Modern Technology in the Law Office – The Place of the Typewriter in Today’s Legal World

By Michael Reiter, Attorney at Law

Attorneys are often early adopters of technology, often to their detriment as technology advances, gets cheaper or goes obsolete.  However, there is one piece of old-fashioned technology that refuses to die – the typewriter.

I own two typewriters.  When I started law school in 1995  at Santa Clara University School of Law, notebooks and laptops were almost as fully-featured, if not as powerful, as they are today.  However, the California Bar Examination, in 1995, did not allow for the use of computers.  At the time, only typewriters with no more than one line of memory were allowed.  The idea was that you could put some valuable information into the device to gain an advantage in taking the bar exam.  I purchased a Smith Corona Memory Correct 400.

I typed all of my law school examinations on the Smith Corona. I learned to touch type in 1987 thanks to the Norman Feldhym Public Library and a host of Apple II GS computers (and some forgotten software).   In the summer of 1998 while studying for the July 1998 bar examination, I was able to procure a second, back-up typewriter just in case the Smith and Corona broke.

By the time I took the bar exam, laptops were allowed with the use of a special program designed to lock out the hard drive.  It was new technology, and though I had about a year’s notice, it was not time to switch horses in the middle of the race.

The Smith Corona still bears a sticker that says “July 1998 California Bar Examination” and my applicant number.  I didn’t have to use the back-up typewriter, and the convention center did not lose power.  I received my successful bar results in November 1998 and was sworn in the first week of December 1998.

When I arrived at Legal Aid Society of San Bernardino, at least one of the typists was still using an IBM typewriter to fill out Judicial Council forms.  Not some of the forms, or some of the information, but everything.  I always used a computer there, unless I had to type a form not included in Legal Solutions.

In the cities of San Bernardino and Redlands, the City Attorney’s Offices still have typewriters for forms that need to be typed, and envelopes and that sort of thing.  I would occasionally borrow the IBM Selectric at a secretary’s station.

When I started my own practice, I dragged out the Smith Corona for government claims provided by entities as non-fillable PDFs.  Sometimes, it is easier to use a typewriter on an address then to print it from the computer.

The Smith Corona is holding up pretty well.  It was manufactured in the United States, just before Smith Corona moved its typewriter manufacturing to Mexico.  I think it will survive for auxillary tasks in the law office for a long time, even if it is not state-of-the-art technology.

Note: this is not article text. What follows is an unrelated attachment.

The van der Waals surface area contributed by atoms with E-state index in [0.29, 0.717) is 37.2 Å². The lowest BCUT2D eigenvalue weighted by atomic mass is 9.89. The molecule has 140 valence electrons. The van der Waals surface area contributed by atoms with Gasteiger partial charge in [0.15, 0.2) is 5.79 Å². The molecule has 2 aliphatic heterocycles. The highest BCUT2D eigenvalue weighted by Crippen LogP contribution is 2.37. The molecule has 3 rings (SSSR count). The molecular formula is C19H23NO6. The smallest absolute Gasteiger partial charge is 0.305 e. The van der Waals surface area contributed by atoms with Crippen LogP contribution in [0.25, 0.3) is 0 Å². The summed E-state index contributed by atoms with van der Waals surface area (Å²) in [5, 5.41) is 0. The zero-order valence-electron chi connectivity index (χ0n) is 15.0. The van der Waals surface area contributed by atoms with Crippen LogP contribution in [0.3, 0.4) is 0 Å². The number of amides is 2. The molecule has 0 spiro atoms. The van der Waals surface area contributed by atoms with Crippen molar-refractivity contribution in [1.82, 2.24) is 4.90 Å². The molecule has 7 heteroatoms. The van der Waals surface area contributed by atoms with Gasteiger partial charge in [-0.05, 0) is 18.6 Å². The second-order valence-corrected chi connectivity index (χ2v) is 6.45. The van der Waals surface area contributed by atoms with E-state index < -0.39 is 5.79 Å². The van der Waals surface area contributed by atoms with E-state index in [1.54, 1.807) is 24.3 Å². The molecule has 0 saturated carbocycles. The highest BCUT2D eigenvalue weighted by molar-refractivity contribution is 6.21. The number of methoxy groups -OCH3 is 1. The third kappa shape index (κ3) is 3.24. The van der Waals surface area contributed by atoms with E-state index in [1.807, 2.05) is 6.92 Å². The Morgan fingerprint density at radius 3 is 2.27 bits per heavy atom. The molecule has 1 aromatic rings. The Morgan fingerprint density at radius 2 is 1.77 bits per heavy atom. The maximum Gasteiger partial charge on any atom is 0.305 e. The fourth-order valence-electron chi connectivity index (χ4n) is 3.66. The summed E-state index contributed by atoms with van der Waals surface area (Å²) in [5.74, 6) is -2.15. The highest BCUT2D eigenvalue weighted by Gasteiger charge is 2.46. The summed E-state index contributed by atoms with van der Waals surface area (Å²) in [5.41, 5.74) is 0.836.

The information you obtain at this blog is not, nor is it intended to be, legal advice. No attorney-client relationship is established by reading or commenting on this blog. You should consult an attorney for advice regarding your individual situation.

A: 1255 W. Colton Ave. Suite 104, Redlands, CA 92374
T: (909) 708-6055

OverDrive Media Console App for Iphone and Ipad: Bringing Library Books to the 21st Century in Redlands

By Michael Reiter, Attorney at Law.

As a small business owner in Redlands, California, I use technology to help deliver the best legal services to my clients.  One of the newest pieces of technology I have acquired is an Apple iPad 2. Though it is very similar to my iPhone, its size allows more than cursory internet browsing and book reading.  Obviously, because of the size, viewing video is better.

I discovered an app called OverDrive Media Console which allows you to borrow eBooks from public libraries and view them on your iPhone and iPad.

Browsing a book on iPhone is possible, but not ideal.  An Amazon Kindle works as an excellent stand-alone electronic reader, but they are just getting in to library lending, and an iPad 2 has some advantages over the Amazon Kindle (though the Kindle is a superior electronic reader).

If  you are a card holder at the A.K. Smiley Public Library, you can download books for two weeks or seven days depending on the title. You can also put books on hold if they already checked out, and you do not have to worry about your book being overdue.

Other Southern California libraries participate in the program, so you should check your public library’s website.  You can use OverDrive Media Console on your personal computer, iPhone and iPad.  The iPad app works the best (I haven’t downloaded the personal computer version) for me.  You also have to sign up for a free Adobe account for digital rights management.

Though the public domain titles in iBooks and the Kindle store are fine, it is nice to have a source to borrow current, copyright protected books.  Right now, the title selection (and the availability) is limited.  However, I was able to download and read David Meerman Scott’s The New Rules of Marketing & PR, Second Edition.  The book was very easy to read and had good, common sense advice.  The book is copyrighted 2010, so it is not yet out of date.

The OverDrive Media Console itself was similar to iBooks, though I tended to unintentionally turn pages.  I liked the night-reading mode.  If your library supports the OverDrive Media Console, I would recommend you download the application.

The information you obtain at this blog is not, nor is it intended to be, legal advice. No attorney-client relationship is established by reading or commenting on this blog.  You should consult an attorney for advice regarding your individual situation.
A: 300 E. State St., Suite 517
Redlands, CA 92373-5235
T: (909) 296-6708